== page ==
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There is a fascinating - and frightening - paradox about Australian first home buyers

CHICAGO, IL – APRIL 25: Gulls fight over food in the outfield as the Chicago Cubs take on the St. Louis Cardinals at Wrigley Field on April 25, 2012 in Chicago, Illinois. The Cardinals defeated the Cubs 5-1. (Photo by Jonathan Daniel/Getty Images)

The surge in Australian house prices over the past 2 decades, and the stunning acceleration in Sydney in particular in the past couple of years, has made it difficult for many young Australians who want to buy their first home to enter the market.

But in an incredible paradox it’s this very acceleration of high prices which has Australia’s cohort of first home owners wanting to enter the market.

That’s the finding of the latest update of Digital Finance Analytics (DFA) Household Survey report, which has 26,000 participants.

Martin North, principal of DFA, provided Business Insider with an early release of the latest survey which, among other things put paid to the idea that Australia’s negative gearers are battlers.

But it is the responses to the survey from the cohort of Australians wanting to purchase their first home which in many ways are the most interesting.

DFA’s survey “identified about 321,000 households who are first time buyers. The majority are seeking to purchase, or have recently purchased an owner occupied property (72%), the remainder preferring an investment property.”

DFA asked first-time buyers about the biggest barriers to purchase.

The report noted the biggest barrier to purchase was “high house prices” with 52% of those surveyed stating this was their number on concern. The second biggest concern, one that is unlikely to be unrelated to prices, is “finding the right property” which was cited by 24% of respondents. Only 7% were worried about unemployment and just 6% said rising costs of living were keeping them out of the market.

It’s hardly a surprise that cost and finding the right property are the number one and two reasons first time buyers are finding it difficult to enter the market.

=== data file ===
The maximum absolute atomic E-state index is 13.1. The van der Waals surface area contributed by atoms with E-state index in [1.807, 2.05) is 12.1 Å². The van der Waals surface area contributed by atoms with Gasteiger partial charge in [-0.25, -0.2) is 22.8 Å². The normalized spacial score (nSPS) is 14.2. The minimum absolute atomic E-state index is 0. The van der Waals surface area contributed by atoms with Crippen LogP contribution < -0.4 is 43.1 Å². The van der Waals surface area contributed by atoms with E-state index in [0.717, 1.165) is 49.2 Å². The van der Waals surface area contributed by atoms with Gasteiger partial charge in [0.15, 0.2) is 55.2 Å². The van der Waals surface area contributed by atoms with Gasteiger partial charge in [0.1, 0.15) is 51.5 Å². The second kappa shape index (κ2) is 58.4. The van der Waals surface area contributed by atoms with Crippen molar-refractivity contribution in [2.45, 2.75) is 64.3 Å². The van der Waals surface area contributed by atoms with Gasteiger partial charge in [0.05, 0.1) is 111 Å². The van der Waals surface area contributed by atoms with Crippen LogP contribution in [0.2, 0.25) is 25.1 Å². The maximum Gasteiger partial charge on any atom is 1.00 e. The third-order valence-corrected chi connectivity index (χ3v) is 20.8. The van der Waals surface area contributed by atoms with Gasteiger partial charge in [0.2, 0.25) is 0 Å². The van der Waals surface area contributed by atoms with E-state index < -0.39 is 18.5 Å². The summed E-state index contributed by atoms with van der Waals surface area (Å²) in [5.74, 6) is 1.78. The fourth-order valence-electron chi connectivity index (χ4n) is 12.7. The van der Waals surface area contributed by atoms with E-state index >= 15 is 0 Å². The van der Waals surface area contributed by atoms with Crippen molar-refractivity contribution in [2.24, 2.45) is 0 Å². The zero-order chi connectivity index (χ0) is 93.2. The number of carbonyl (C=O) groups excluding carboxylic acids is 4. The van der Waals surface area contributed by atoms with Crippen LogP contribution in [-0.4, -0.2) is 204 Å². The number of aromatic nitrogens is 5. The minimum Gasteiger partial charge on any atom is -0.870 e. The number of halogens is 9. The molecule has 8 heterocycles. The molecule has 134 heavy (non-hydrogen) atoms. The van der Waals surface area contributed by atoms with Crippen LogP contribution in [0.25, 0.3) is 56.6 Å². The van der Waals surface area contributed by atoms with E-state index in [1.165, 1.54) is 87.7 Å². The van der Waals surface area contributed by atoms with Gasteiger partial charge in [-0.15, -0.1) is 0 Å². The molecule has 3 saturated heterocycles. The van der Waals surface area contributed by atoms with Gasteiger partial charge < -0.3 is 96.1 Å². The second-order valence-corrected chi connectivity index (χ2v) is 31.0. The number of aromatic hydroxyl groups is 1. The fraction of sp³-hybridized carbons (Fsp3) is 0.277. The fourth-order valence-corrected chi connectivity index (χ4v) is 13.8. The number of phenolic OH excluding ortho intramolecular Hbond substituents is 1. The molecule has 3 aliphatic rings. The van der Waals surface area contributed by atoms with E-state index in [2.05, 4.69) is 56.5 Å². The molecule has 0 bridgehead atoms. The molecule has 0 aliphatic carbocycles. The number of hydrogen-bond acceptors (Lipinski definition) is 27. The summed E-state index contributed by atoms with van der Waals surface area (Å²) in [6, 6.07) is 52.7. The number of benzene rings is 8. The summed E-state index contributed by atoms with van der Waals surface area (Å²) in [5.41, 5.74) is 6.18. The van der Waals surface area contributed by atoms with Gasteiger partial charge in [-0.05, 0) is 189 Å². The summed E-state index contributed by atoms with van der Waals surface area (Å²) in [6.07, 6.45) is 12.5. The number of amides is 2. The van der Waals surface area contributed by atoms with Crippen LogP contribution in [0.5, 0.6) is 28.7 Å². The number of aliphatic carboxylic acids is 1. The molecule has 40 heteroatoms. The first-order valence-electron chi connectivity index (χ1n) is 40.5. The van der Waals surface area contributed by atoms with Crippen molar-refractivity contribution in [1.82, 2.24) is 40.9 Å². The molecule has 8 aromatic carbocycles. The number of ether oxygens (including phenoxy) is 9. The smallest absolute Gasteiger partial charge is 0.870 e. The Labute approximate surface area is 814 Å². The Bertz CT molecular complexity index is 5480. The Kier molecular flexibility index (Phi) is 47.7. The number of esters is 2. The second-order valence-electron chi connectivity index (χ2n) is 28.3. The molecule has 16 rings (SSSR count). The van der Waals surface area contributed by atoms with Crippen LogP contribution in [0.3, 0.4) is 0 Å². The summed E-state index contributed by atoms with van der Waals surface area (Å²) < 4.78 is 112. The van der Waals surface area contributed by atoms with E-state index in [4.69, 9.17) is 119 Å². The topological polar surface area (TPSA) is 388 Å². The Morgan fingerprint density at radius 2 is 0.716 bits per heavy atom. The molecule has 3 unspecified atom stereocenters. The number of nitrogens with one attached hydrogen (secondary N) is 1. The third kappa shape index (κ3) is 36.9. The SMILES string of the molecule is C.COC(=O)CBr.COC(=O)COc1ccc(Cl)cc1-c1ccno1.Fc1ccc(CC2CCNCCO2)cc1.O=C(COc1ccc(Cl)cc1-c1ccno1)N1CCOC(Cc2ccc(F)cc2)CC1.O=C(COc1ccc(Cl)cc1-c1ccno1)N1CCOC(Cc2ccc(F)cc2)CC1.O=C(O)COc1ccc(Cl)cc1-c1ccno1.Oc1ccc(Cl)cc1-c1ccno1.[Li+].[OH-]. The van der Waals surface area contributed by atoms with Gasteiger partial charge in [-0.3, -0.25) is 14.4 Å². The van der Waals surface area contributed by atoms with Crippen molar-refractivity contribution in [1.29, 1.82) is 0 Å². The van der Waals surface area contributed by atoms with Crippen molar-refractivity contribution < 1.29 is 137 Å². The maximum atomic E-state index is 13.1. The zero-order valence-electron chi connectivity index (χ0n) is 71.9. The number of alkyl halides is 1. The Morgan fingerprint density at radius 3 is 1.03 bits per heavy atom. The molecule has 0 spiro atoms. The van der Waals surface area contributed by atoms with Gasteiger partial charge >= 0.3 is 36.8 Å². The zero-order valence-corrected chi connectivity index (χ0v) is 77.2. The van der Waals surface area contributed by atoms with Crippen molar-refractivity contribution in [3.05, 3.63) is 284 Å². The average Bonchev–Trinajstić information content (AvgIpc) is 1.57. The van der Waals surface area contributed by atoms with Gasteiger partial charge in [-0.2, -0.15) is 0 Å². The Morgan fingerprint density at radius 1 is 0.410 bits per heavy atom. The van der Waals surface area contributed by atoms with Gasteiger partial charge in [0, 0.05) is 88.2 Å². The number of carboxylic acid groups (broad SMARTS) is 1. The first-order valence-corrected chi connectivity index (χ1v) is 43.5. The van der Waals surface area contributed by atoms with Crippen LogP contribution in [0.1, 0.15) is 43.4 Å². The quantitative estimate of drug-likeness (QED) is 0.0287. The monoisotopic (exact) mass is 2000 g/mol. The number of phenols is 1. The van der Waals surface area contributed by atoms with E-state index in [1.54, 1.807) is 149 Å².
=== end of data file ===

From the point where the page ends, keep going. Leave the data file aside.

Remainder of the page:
Indeed DFA said (our emphasis):

When we compared the elements which influence a buying decision, we see a stronger focus on price in 2015. Schools are important, then access to transport. We see consideration of absolute commute times to be less important now than in 2010. However, almost all elements are traded away because of high prices.

But first time buyers aren’t giving up.

While “traditional wisdom is that first time buyers are sitting out of the property markets, because prices are high, loans harder to get, and confidence is falling,” DFA found in its survey that “one of the most significant developments surrounding first time buyers is that many more are now going direct to the investment sector.”

This is where the disquieting paradox facing this cohort of Australians rears its head.

Why are first time buyers chasing prices, and purchasing houses at these levels?

They are betting that prices are going to keep rising and have an acute fear of missing out.

The DFA report said its “analysis of buyer motivations draws some striking observations.”

Specifically the report notes that the prospect of “potential capital gains is still the number one driver at 27%” just ahead of the “desire for somewhere to live is just 27%”. Martin North told Business Insider that there was a hair’s breadth in it but capital gains was a little higher unrounded.

He also noted “the prospect of gaining tax advantage is growing, now up to 12%,” as a driver for first time buyers.

North says that’s dangerous and leads him to conclude that first time buyers are:

Being infected by the notion that property is about wealth building, rather than somewhere to live. This notion, which served previous generations quite well (once they were on the property escalator), may be tested if interest rates rise later, or property prices fall from their current illogical
stratospheric levels. The overriding result from the survey is the first time buyers are very fearful of missing out, and that delaying potential entry into the market will simply make it less affordable later.

Happy house hunting.

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